April 14, 2021
A Very Merry Education: St Mary’s Academy
The official opening of St. Mary’s Academy in 1869 was a race to the finish.
Near the end of April of that year, Archbishop Taché had caught wind of a rumor: the Anglican’s in the Red River settlement were planning on building a school. At the time, there was no religious school in the area and Taché was unwilling to let the Anglican Church build the first one. A house was found on Notre Dame Avenue, near where the Nutty Club building sits today, with the help of Sister Mary Jane McDougall and Sister Ste Thérèse of the Grey Nuns. St. Mary’s Academy officially opened on May 1st, 1869 as a private school for girls. The Grey Nuns only managed the school for a few years. The Sisters of the Holy Names of Jesus and Mary took it over in 1874. For the following thirty years, the school remained on Notre Dame; first in a rented home, and later in a new permanent structure built near the same spot.
In 1903, the school moved to the up-and-coming neighbourhood of Crescentwood. Separated from the bustling downtown by the Assiniboine River, the area had become a hot spot for Winnipeg’s wealthier residents who wanted more space to build their mansions. St. Mary’s Academy selected a 6-acre site on the corner of Academy Road and Wellington Crescent, near the Maryland Bridge, and construction began on the new school in 1902. Future Provincial Architect Samuel Hooper designed the new school at 550 Wellington Crescent. Hooper, a prolific architect in Winnipeg, designed the school as a U-shaped brick structure with raised stone foundations made of Ontario ashlar.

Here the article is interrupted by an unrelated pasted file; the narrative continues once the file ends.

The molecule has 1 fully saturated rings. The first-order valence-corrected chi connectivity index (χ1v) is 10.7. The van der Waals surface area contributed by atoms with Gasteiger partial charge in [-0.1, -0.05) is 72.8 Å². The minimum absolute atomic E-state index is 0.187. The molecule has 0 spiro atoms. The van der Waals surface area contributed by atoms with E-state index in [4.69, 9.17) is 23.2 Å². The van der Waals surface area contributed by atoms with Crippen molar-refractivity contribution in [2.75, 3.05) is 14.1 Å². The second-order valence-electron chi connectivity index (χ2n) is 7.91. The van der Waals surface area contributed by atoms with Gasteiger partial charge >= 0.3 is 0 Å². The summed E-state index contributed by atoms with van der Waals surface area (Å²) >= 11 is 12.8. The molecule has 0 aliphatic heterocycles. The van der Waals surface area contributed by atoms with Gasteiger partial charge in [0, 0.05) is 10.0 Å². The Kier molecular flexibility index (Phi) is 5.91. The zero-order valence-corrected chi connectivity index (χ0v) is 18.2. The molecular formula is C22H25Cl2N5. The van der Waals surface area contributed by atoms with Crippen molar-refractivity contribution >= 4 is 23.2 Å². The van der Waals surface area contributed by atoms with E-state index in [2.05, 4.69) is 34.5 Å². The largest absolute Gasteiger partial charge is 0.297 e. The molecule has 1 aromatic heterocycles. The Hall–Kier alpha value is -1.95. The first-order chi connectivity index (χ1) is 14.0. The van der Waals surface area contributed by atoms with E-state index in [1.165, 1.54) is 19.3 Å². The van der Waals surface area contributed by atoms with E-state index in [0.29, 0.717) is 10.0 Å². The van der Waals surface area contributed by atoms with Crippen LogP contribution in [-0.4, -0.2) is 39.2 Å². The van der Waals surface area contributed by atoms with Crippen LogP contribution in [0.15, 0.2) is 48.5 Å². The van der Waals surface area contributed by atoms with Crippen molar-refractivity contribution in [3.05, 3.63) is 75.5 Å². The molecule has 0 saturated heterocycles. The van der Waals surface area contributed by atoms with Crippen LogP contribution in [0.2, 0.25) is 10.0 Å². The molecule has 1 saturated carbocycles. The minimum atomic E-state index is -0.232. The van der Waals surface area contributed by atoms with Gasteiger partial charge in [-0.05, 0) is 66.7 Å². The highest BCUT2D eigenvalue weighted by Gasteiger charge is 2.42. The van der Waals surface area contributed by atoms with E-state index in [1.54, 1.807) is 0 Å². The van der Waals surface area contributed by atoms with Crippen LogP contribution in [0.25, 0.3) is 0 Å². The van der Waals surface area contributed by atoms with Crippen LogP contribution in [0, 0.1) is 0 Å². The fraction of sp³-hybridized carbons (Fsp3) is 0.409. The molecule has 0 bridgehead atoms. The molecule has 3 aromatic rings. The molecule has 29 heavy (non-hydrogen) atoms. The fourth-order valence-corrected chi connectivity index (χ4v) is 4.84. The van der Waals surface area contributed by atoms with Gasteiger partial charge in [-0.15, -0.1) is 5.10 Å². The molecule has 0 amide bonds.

The school’s entrance, facing Wellington Crescent, has an ornate entryway set within a carved stone portico. The name “ST. MARY’S ACADEMY” sit above on the doorway, carved into a stone panel. High above the entrance way, set in the roof, is what could be described as a miniature classical temple, complete with columns, pediment, arched openings and a statue. It is crowned with an intricately detailed metal cupola, with a large cross perched on the the highest peak. Inside the school were the usual classroom spaces, as well as living quarters for both the nuns and the students. At the time of the school’s opening in 1903, there were 27 sisters, 148 students living in the dormitories, and 48 day students.
An addition to the school was made in 1909, and fit the style of the Hooper’s original design. The addition was built off of the west side of the school and was designed by St. Boniface architects Sénécal and Hudon. Sénécal was known for his work designing a number of religious structures both in St. Boniface and across Manitoba. During this renovation new student dormitories were added to the fourth floor of the new building, and a music room could be found on the first floor with 25 pianos! Both the 1903 and 1909 portions of the building draw from the Second Empire Style. One of the most common staples of the style is a mansard or double roof; moulded cornices with decorative brackets and dormer windows on a steep slope are also common. The combined cost of the 1903 and 1909 construction was $155,000.
The school saw little in the way of renovations for the next several decades, as the world changed rapidly around it. Foundational issues in the 1930s prompted the addition of concrete piles, but aesthetically and functionally the school remained very much the same. A scarlet fever outbreak in 1910 forced the school into quarantine and day students were turned away for roughly a week. Throughout the First World War, the students at St. Mary’s organized plays and other events to raise funds for the Catholic War Relief Society.